The Koans of HvF
Koans have always held a great fascination for me. Koans are those strange questions a Zen teacher asks his disciples.
There is no given answer to these questions in the given logic. Each disciple has to find his own answer. Only the master can accept the answer, an answer that must not consist of spoken words. It can also be the moving of a cup of tea or another strange -form an observer's perspective- action.
The most famous Koan is the question about "The Sound of One Hand": "You can hear the sound of two hands when they clap together. Now show me the sound of one hand?"
For a long time this question didn't make any sense to me and I pushed it away for many years. But while dealing with constructivism and Heinz Von Foerster the "Sound of One Hand" came all of a sudden back to me and confused me.
I asked myself: "What is this all about: A subject hits the object and thus produces a sound? Does sound exist at all? How is the materialworld created?"
I understood that it is not the answer that is important for the Koans. Important is to change one's own perception.
In the same way do HVF's short statements function such as the "undecidable questions", the "trivial and non-trivial machines" and so on. Dealing with these statements does not lead to more knowledge, to answers but to a different perception.
After the "Sound of One Hand" I was occupied with HvF's equation:
Xn+1 = OP (Xn)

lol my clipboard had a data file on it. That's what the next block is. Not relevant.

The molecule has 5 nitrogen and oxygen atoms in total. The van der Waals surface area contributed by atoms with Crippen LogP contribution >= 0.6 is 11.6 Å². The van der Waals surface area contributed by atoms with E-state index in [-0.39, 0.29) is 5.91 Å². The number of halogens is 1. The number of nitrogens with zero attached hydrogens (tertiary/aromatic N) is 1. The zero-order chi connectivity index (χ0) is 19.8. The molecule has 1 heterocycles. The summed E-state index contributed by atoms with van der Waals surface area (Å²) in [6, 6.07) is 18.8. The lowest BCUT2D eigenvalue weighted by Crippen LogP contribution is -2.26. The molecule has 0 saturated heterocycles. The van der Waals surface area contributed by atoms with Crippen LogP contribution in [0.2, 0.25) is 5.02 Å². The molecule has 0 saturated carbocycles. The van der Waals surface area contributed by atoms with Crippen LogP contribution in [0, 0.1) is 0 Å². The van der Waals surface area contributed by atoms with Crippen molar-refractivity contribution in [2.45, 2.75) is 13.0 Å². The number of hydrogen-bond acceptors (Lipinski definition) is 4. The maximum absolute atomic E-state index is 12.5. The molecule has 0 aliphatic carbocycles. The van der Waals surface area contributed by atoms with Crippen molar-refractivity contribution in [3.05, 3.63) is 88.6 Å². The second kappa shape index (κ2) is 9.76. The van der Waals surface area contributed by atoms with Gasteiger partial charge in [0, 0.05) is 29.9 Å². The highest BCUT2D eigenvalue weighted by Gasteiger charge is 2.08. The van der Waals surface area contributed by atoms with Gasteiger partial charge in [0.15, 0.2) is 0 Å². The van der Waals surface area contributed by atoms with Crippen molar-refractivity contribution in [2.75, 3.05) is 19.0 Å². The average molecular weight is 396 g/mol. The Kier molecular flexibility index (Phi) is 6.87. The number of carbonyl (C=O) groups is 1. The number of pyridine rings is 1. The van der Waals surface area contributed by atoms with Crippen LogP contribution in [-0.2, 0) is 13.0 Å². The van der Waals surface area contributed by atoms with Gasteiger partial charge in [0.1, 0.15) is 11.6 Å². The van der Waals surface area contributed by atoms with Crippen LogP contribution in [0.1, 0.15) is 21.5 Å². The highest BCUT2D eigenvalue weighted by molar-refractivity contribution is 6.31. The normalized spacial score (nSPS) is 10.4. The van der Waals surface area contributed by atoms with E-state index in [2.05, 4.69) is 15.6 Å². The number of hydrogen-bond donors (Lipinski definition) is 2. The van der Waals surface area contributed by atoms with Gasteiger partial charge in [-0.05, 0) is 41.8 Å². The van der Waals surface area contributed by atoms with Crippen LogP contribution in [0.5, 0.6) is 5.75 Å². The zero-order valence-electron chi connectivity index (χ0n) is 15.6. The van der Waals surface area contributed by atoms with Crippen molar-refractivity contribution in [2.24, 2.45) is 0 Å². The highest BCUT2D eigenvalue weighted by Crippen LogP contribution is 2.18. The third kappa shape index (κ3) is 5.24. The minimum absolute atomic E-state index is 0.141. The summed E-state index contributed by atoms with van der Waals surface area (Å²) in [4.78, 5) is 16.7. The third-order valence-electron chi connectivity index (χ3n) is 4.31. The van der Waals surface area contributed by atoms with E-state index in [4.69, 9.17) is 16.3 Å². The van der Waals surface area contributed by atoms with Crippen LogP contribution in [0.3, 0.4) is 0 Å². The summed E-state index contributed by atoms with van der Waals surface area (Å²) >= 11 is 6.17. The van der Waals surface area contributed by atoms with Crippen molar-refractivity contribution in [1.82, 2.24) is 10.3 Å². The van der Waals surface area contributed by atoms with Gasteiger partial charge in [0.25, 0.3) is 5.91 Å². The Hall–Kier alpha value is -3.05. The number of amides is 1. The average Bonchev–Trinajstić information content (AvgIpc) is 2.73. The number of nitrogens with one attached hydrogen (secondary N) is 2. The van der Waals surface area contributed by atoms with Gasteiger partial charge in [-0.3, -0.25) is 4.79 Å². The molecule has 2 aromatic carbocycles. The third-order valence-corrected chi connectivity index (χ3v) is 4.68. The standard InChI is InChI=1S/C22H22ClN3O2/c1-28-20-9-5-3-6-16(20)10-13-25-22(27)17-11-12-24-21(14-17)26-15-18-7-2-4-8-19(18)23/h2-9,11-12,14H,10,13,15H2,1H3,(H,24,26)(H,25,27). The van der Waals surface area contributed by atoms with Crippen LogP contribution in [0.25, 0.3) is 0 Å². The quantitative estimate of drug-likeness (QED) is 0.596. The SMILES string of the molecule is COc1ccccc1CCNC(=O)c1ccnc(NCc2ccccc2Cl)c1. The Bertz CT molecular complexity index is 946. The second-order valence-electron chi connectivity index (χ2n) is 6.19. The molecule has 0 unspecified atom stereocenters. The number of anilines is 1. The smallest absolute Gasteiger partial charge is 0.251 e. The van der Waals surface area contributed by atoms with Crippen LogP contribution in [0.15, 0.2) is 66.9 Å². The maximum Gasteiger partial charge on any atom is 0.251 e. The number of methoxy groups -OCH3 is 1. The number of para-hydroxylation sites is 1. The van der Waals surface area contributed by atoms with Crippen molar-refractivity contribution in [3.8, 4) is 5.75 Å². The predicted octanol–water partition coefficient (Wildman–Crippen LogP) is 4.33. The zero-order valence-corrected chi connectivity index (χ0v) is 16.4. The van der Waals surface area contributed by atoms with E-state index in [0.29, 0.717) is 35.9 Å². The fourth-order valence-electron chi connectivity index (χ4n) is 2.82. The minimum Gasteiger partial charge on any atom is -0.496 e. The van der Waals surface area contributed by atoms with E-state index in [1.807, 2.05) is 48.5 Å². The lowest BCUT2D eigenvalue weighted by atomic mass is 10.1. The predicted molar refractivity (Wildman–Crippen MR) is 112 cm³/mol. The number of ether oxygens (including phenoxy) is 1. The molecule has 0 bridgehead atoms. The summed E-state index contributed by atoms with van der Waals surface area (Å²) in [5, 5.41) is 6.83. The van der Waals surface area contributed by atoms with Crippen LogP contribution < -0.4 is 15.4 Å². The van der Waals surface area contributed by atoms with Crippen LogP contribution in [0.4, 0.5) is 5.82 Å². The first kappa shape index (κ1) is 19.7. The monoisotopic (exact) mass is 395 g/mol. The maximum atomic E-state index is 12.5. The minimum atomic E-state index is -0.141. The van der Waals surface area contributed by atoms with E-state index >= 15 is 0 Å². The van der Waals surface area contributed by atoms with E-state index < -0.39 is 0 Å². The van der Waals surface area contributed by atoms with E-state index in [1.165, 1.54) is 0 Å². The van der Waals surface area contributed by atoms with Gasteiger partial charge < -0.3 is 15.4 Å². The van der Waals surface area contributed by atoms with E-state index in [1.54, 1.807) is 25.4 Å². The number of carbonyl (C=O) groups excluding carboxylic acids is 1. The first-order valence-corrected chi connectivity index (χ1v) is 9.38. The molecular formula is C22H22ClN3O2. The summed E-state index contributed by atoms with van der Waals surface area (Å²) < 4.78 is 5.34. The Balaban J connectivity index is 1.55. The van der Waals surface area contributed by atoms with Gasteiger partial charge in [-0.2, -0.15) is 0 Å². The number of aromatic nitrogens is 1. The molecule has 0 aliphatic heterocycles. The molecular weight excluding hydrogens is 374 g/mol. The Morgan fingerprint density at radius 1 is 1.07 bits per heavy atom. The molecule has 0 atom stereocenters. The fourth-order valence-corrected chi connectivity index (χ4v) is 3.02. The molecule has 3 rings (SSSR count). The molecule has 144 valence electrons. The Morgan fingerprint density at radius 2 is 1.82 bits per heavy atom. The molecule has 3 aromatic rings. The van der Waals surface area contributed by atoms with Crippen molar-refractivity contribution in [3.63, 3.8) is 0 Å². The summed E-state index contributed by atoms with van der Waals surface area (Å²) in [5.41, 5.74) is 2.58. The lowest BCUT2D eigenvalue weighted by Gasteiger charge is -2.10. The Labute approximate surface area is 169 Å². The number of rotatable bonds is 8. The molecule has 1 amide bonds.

Or its special form
X1 = OP (X0)
What is remarkable with this equation is, as Heinz von Foerster states, that it is recursive.
When we perform a certain operation with an initial number (X0) we produce X1. When we go on with the same operation with X1 we produce X2. The basic principle in a recursive process is that we reenter the outcome of the operation into the same operation. This process has the fascinating result that it leads always to the same outcome if we continue long enough.
As an example HVF shows that we get a smaller number if we extract the square root of this number. If we extract the root again we get an even smaller number. If we continue this process the result will be 1. And this result is independent of the initial number. The operator determines the result.
When I read this for the first time I had a new Koan. For months no day went by without my being occupied by this equation. It changed my perception. The world changed, became more transparent, required more responsibility.
An example for such a change is my psychotherapeutical practice. In almost every therapy I torture my clients with HVF's equation. I usually use it when a client says that he or she would need a different partner, a different country or a different situation. By using the equation I explain that it does not make any sense to change the partner, the country or the work as long as the operator, i.e. the way of living, perceiving, structuring or constructing one's own live remains as it was before. Sooner or later the outcome will be the same. With a new partner things seem to look promising in the beginning, or using the square root example again: there is an interesting number. But after some time the result becomes more and more usual with the new partner as well as in extracting the square root. And the end is the same boring 1.
The important thing in psychotherapy (as well as in my own live) is to change the operator not the operand.
When I was first concerned with this subject I came into contact with HVF. (The Buddhists say that the teacher comes when the disciple is ready.) And HVF strongly believes that it is more important how we perceive as it is important what we perceive.
But this simple form of recursive processes is - as the master points out- only true for trivial machines.
But this is probably a different koan.